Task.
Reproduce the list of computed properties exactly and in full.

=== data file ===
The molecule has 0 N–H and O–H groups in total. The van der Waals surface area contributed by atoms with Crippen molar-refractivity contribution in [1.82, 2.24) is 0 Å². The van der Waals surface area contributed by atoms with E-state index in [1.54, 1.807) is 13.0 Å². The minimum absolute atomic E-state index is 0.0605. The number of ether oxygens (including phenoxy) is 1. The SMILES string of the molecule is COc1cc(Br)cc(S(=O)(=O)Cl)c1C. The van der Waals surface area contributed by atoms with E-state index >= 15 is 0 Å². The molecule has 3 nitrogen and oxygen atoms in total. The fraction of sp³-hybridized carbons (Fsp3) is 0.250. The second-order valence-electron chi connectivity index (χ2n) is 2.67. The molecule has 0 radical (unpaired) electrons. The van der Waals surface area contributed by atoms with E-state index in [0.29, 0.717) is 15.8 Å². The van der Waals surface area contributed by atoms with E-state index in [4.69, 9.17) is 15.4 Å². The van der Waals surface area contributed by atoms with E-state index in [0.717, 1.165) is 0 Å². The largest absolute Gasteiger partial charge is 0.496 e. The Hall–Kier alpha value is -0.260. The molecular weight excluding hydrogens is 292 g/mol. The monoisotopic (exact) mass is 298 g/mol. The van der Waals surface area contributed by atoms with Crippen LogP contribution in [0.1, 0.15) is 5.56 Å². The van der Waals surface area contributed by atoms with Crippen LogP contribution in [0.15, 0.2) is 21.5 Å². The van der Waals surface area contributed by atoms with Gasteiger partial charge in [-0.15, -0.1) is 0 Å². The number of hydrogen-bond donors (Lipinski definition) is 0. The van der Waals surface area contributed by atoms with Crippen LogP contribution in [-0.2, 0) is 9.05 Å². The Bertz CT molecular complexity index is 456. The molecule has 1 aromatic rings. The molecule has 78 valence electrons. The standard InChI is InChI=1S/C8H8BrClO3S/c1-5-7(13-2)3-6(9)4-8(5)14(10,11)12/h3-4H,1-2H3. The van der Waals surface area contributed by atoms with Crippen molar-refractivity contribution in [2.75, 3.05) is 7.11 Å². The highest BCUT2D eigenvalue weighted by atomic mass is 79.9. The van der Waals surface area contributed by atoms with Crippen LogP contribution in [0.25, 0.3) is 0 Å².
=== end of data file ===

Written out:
The molecule has 0 N–H and O–H groups in total. The van der Waals surface area contributed by atoms with Crippen molar-refractivity contribution in [1.82, 2.24) is 0 Å². The van der Waals surface area contributed by atoms with E-state index in [1.54, 1.807) is 13.0 Å². The minimum absolute atomic E-state index is 0.0605. The number of ether oxygens (including phenoxy) is 1. The SMILES string of the molecule is COc1cc(Br)cc(S(=O)(=O)Cl)c1C. The van der Waals surface area contributed by atoms with E-state index >= 15 is 0 Å². The molecule has 3 nitrogen and oxygen atoms in total. The fraction of sp³-hybridized carbons (Fsp3) is 0.250. The second-order valence-electron chi connectivity index (χ2n) is 2.67. The molecule has 0 radical (unpaired) electrons. The van der Waals surface area contributed by atoms with E-state index in [0.29, 0.717) is 15.8 Å². The van der Waals surface area contributed by atoms with E-state index in [4.69, 9.17) is 15.4 Å². The van der Waals surface area contributed by atoms with E-state index in [0.717, 1.165) is 0 Å². The largest absolute Gasteiger partial charge is 0.496 e. The Hall–Kier alpha value is -0.260. The molecular weight excluding hydrogens is 292 g/mol. The monoisotopic (exact) mass is 298 g/mol. The van der Waals surface area contributed by atoms with Crippen LogP contribution in [0.1, 0.15) is 5.56 Å². The van der Waals surface area contributed by atoms with Crippen LogP contribution in [0.15, 0.2) is 21.5 Å². The van der Waals surface area contributed by atoms with Gasteiger partial charge in [-0.15, -0.1) is 0 Å². The number of hydrogen-bond donors (Lipinski definition) is 0. The van der Waals surface area contributed by atoms with Crippen LogP contribution in [-0.2, 0) is 9.05 Å². The Bertz CT molecular complexity index is 456. The molecule has 1 aromatic rings. The molecule has 78 valence electrons. The standard InChI is InChI=1S/C8H8BrClO3S/c1-5-7(13-2)3-6(9)4-8(5)14(10,11)12/h3-4H,1-2H3. The van der Waals surface area contributed by atoms with Crippen molar-refractivity contribution in [2.75, 3.05) is 7.11 Å². The highest BCUT2D eigenvalue weighted by atomic mass is 79.9. The van der Waals surface area contributed by atoms with Crippen LogP contribution in [0.25, 0.3) is 0 Å².